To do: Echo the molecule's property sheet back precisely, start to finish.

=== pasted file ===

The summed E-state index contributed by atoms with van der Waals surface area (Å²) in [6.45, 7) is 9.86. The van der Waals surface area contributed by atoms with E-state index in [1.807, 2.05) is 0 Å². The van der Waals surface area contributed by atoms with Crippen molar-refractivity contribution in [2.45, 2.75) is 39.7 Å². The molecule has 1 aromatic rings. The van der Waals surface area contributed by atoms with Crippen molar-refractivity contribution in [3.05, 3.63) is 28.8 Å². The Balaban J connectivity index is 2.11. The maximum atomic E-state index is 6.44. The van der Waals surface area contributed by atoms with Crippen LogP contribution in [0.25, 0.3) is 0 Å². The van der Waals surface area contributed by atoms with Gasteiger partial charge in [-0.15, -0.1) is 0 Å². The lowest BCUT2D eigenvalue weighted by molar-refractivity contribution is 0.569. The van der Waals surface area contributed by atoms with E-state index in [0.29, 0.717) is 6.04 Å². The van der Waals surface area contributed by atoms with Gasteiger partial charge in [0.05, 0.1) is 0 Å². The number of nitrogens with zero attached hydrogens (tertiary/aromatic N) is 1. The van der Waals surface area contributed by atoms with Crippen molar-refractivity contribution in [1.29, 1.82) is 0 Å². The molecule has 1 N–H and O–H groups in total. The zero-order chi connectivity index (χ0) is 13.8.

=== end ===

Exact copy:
The summed E-state index contributed by atoms with van der Waals surface area (Å²) in [6.45, 7) is 9.86. The van der Waals surface area contributed by atoms with E-state index in [1.807, 2.05) is 0 Å². The van der Waals surface area contributed by atoms with Crippen molar-refractivity contribution in [2.45, 2.75) is 39.7 Å². The molecule has 1 aromatic rings. The van der Waals surface area contributed by atoms with Crippen molar-refractivity contribution in [3.05, 3.63) is 28.8 Å². The Balaban J connectivity index is 2.11. The maximum atomic E-state index is 6.44. The van der Waals surface area contributed by atoms with Crippen LogP contribution in [0.25, 0.3) is 0 Å². The van der Waals surface area contributed by atoms with Gasteiger partial charge in [-0.15, -0.1) is 0 Å². The lowest BCUT2D eigenvalue weighted by molar-refractivity contribution is 0.569. The van der Waals surface area contributed by atoms with E-state index in [0.29, 0.717) is 6.04 Å². The van der Waals surface area contributed by atoms with Gasteiger partial charge in [0.05, 0.1) is 0 Å². The number of nitrogens with zero attached hydrogens (tertiary/aromatic N) is 1. The van der Waals surface area contributed by atoms with Crippen molar-refractivity contribution in [1.29, 1.82) is 0 Å². The molecule has 1 N–H and O–H groups in total. The zero-order chi connectivity index (χ0) is 13.8.